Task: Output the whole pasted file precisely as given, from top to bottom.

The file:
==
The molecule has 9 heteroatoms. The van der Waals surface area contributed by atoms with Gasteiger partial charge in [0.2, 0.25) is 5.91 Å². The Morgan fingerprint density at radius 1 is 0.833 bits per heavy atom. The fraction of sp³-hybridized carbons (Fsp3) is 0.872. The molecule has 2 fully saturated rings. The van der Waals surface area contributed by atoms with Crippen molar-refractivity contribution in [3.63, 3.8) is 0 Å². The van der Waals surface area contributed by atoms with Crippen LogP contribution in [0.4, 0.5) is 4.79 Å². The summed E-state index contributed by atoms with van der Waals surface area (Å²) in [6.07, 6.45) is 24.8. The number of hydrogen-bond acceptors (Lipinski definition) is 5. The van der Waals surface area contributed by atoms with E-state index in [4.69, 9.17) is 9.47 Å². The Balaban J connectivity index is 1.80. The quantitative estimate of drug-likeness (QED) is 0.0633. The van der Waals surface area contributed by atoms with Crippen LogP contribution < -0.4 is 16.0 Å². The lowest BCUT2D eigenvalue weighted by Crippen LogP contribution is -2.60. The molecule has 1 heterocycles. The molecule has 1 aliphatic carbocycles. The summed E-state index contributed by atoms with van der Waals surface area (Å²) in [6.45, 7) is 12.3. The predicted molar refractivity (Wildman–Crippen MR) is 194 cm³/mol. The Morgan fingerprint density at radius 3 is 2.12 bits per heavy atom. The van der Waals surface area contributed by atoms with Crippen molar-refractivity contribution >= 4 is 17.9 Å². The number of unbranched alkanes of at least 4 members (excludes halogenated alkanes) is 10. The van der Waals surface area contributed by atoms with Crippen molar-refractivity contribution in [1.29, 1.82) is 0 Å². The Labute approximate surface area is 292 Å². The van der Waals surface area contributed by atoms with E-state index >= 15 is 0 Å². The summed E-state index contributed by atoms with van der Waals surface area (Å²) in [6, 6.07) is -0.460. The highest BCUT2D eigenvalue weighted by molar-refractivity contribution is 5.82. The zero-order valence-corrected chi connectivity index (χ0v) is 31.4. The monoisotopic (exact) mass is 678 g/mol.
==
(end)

The molecule has 9 heteroatoms. The van der Waals surface area contributed by atoms with Gasteiger partial charge in [0.2, 0.25) is 5.91 Å². The Morgan fingerprint density at radius 1 is 0.833 bits per heavy atom. The fraction of sp³-hybridized carbons (Fsp3) is 0.872. The molecule has 2 fully saturated rings. The van der Waals surface area contributed by atoms with Crippen molar-refractivity contribution in [3.63, 3.8) is 0 Å². The van der Waals surface area contributed by atoms with Crippen LogP contribution in [0.4, 0.5) is 4.79 Å². The summed E-state index contributed by atoms with van der Waals surface area (Å²) in [6.07, 6.45) is 24.8. The number of hydrogen-bond acceptors (Lipinski definition) is 5. The van der Waals surface area contributed by atoms with E-state index in [4.69, 9.17) is 9.47 Å². The Balaban J connectivity index is 1.80. The quantitative estimate of drug-likeness (QED) is 0.0633. The van der Waals surface area contributed by atoms with Crippen LogP contribution < -0.4 is 16.0 Å². The lowest BCUT2D eigenvalue weighted by Crippen LogP contribution is -2.60. The molecule has 1 heterocycles. The molecule has 1 aliphatic carbocycles. The summed E-state index contributed by atoms with van der Waals surface area (Å²) in [6.45, 7) is 12.3. The predicted molar refractivity (Wildman–Crippen MR) is 194 cm³/mol. The Morgan fingerprint density at radius 3 is 2.12 bits per heavy atom. The van der Waals surface area contributed by atoms with Crippen molar-refractivity contribution >= 4 is 17.9 Å². The number of unbranched alkanes of at least 4 members (excludes halogenated alkanes) is 10. The van der Waals surface area contributed by atoms with Crippen molar-refractivity contribution in [1.29, 1.82) is 0 Å². The Labute approximate surface area is 292 Å². The van der Waals surface area contributed by atoms with E-state index >= 15 is 0 Å². The summed E-state index contributed by atoms with van der Waals surface area (Å²) in [6, 6.07) is -0.460. The highest BCUT2D eigenvalue weighted by molar-refractivity contribution is 5.82. The zero-order valence-corrected chi connectivity index (χ0v) is 31.4. The monoisotopic (exact) mass is 678 g/mol.